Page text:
The UK’s health and care regulators have published their responses to the DHSC’s fitness to practise reform proposals.
The Department of Health and Social Care’s (DHSC) consultation on extensive fitness to practise reform proposals closed this week. Responding to what has been described as a “once in a lifetime” opportunity, healthcare regulators have published their individual responses to the consultation.
Proposals include setting out the ambition of reforming the legislation of healthcare regulators across these four key areas:
- Governance and Operating Framework
- Education and Training
- Fitness to practise
The Nursing and Midwifery Council
The NMC said in its response it is broadly supportive of the DHSC’s proposals that will create “…a system which is able to respond to a changing health and care landscape whilst ensuring that we are accountable to and engaged with the public and the professions we regulate.” However, it raised a number of specific points including:
- limitations of “Nurse” not being a protected title; and
- clarity on the NMC’s “independence” and “accountability to Parliament” not the DHSC.
The General Dental Council
The GDC also supported “…the ambition to remove outdated and overly prescriptive legislation, and to put in its place a modernised and flexible framework that can respond to change and innovation while enhancing accountability, transparency and public protection” but said the proposals need to go further.
In particular, it noted:
- fitness to practise cases take too long to resolve, and the GDC agrees. It said “This is why we think the new system must be adaptable and responsive, and why we oppose additional review powers that could add more time to the process.”
- It noted that reform has been too slow and “while the timetable remains unclear, we continue to urge government to prioritise this long-awaited regulatory reform, ahead of planned reviews of individual healthcare professional regulators.”
The Health and Care Professions Council
HCPC agrees with and welcomes the majority of the proposals in the consultation, and is seeking clarification or modification of certain points, including in relation to detailed aspects of Fitness to Practise (FTP) and Registration.
These include areas such as publishing information relating to qualifications held by registrants, the use of interim measures and the rationale for introducing suspension for failure to pay the fee or to comply with the regulator’s renewal/CPD requirements.
Social Work England
Overall, SWE support much of what is being proposed in the consultation. It said “We believe it will lead to a professional regulation landscape that is more effective, proportionate, fair and flexible, and that will continue to build public confidence in the health and social care professions.”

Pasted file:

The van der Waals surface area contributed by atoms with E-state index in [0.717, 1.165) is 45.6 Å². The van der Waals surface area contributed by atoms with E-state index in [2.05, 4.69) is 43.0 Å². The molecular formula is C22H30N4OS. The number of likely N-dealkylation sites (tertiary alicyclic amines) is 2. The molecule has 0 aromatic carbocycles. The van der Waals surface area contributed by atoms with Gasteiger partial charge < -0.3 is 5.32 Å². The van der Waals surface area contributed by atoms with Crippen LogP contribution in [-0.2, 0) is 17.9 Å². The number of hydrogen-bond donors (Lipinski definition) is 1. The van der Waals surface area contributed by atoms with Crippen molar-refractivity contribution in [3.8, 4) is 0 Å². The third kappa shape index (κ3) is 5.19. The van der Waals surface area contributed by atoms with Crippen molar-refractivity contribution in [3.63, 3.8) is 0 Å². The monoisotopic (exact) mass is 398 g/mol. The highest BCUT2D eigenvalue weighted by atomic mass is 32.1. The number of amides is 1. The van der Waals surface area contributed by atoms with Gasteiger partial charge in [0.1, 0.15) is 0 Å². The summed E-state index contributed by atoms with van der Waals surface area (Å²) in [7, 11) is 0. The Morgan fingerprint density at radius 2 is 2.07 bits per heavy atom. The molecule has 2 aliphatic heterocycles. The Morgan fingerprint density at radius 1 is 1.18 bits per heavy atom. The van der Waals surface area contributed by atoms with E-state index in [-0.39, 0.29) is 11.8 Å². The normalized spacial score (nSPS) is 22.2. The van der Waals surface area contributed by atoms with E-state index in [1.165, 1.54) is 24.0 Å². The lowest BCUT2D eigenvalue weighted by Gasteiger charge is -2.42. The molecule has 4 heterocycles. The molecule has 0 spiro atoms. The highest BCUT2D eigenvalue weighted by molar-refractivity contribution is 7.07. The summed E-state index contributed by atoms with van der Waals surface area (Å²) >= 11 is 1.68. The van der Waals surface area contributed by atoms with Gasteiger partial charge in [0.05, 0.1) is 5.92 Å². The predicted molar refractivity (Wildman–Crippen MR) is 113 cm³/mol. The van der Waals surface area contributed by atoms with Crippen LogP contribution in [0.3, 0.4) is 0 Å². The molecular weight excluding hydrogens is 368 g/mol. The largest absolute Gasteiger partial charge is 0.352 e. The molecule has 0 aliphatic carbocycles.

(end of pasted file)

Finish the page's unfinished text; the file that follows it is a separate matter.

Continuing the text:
SWE noted however that it does not come under the legislative framework that is subject to these proposals as it has been established by the Children and Social Work Act (2017) and the Social Workers Regulations (2018). However, it said “…our legislation provides us with some of the features considered within the current consultation. It is useful therefore for us to reflect on our experience so far of operating these features and sharing what we have learned through this consultation. Equally, there are proposals in the consultation that go beyond our legislation and regulations that could add value to our approach.”
The General Osteopathic Council
GOsC’s said it is supportive of many of the proposals, which it believes will ensure that the future regulatory system is enhanced. Within its response however it noted some disagreements with some of the proposals including rationale for why it has reached that view and also set out where it thinks the proposals could be further clarified or strengthened.
The areas of disagreement include:
- Fitness to Practise-Grounds for action – the GOsC view is there should be a separate ‘ground for action’ in relation to adverse physical and/or mental health.
- Registration -suspension from the Register – the GOsC view is that the proposal to suspend individuals for administrative reasons, risks blurring the relationship between the regulator and registrants, with regulators potentially adopting registration processes more akin to membership bodies.
The General Optical Council
GOC indicated that it mostly agreed with the consultation response but disagreed that the grounds for appeals and the appeals process should be set out in a regulator’s rules. It said “This has the practical effect of limiting the number of appeals to those that are serious and reducing trivial and vexatious appeals.”